The first flocks of winter wader birds have landed at the Wildfowl and Wetlands Trust at Welney in Norfolk.

Hundreds of Black-tailed Godwits can now be seen across the Ouse Washes as they take refuge from colder climates.

They've flown more than one thousand miles from Iceland to escape winter there and have come to Norfolk where it is warmer.

"At the moment water levels on the Ouse Washes are absolutely perfect for all the wintering birds, but also for waders as well and they're all congregating on these small islands of land and they all stay as a flock, together in a tight bunch and this is what they do for protection and when they fly you see these murmurations of them all flying together which if you capture them in the light is an absolutely fantastic view."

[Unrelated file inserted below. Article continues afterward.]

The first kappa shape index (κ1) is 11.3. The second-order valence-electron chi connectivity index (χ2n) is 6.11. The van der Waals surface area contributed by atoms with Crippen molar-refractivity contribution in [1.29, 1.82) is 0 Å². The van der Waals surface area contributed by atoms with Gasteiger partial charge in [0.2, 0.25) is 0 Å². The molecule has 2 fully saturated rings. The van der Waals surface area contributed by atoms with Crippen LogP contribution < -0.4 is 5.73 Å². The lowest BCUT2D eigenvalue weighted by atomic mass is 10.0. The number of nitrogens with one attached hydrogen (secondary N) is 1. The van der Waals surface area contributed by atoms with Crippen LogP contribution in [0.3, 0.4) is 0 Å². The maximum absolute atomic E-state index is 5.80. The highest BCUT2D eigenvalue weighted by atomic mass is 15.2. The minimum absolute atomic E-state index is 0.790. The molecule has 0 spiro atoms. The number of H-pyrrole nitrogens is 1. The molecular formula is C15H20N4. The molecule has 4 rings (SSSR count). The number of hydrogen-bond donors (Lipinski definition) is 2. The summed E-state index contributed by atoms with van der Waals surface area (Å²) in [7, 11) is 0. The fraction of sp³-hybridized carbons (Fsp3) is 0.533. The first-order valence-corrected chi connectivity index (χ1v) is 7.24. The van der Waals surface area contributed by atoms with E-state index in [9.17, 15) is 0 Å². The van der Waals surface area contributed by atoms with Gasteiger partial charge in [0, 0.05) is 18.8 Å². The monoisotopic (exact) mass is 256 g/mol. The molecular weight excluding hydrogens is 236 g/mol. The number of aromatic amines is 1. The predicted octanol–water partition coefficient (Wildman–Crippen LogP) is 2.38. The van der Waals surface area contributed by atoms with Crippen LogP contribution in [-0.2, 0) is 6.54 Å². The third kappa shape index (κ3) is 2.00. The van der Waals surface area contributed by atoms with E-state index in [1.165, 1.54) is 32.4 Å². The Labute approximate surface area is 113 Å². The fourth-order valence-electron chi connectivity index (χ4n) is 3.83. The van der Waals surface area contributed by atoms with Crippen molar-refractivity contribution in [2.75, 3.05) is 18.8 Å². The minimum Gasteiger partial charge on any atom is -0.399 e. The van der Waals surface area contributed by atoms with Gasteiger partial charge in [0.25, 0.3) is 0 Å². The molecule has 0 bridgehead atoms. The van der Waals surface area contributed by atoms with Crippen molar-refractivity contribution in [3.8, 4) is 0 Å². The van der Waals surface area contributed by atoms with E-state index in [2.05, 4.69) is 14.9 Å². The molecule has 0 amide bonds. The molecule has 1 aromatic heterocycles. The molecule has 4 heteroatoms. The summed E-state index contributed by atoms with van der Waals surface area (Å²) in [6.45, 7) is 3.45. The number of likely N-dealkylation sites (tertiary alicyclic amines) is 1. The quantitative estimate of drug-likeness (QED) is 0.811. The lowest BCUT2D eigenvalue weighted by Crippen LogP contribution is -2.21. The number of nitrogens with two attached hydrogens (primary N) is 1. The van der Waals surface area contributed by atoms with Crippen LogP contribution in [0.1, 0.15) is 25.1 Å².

Leigh Marshall, Manager, WWT Welney
The Black-tailed Godwits resting Credit: ITV News Anglia

Murmurations of the Black-tailed Godwits can be seen across the Fenland landscape and as they move they shimmer in the sunlight.

A murmuration of Black-tailed Godwits Credit: ITV News Anglia

"Watching these birds as they take to the sky is amazing. They move just like starlings, grouping together to evade birds of prey. But when the sun is shining, the white wing bars on these particular birds catch the light and shimmer, making them look like shoals of fish. You don’t have to be an expert at bird watching to enjoy the sight of thousands of birds filling the view from the hide windows."

Emma Brand, Marketing officer at WWT Welney
The Wildfowl and Wetlands Trust, Welney Credit: ITV News Anglia

Food is in abundance here for these birds and because of the milder winter there is plenty to eat and it's easy to get hold of.

But if the weather turns cold quickly and they can't feed, then the birds will move on further west and towards coastal areas.

The Ouse Washes Credit: ITV News Anglia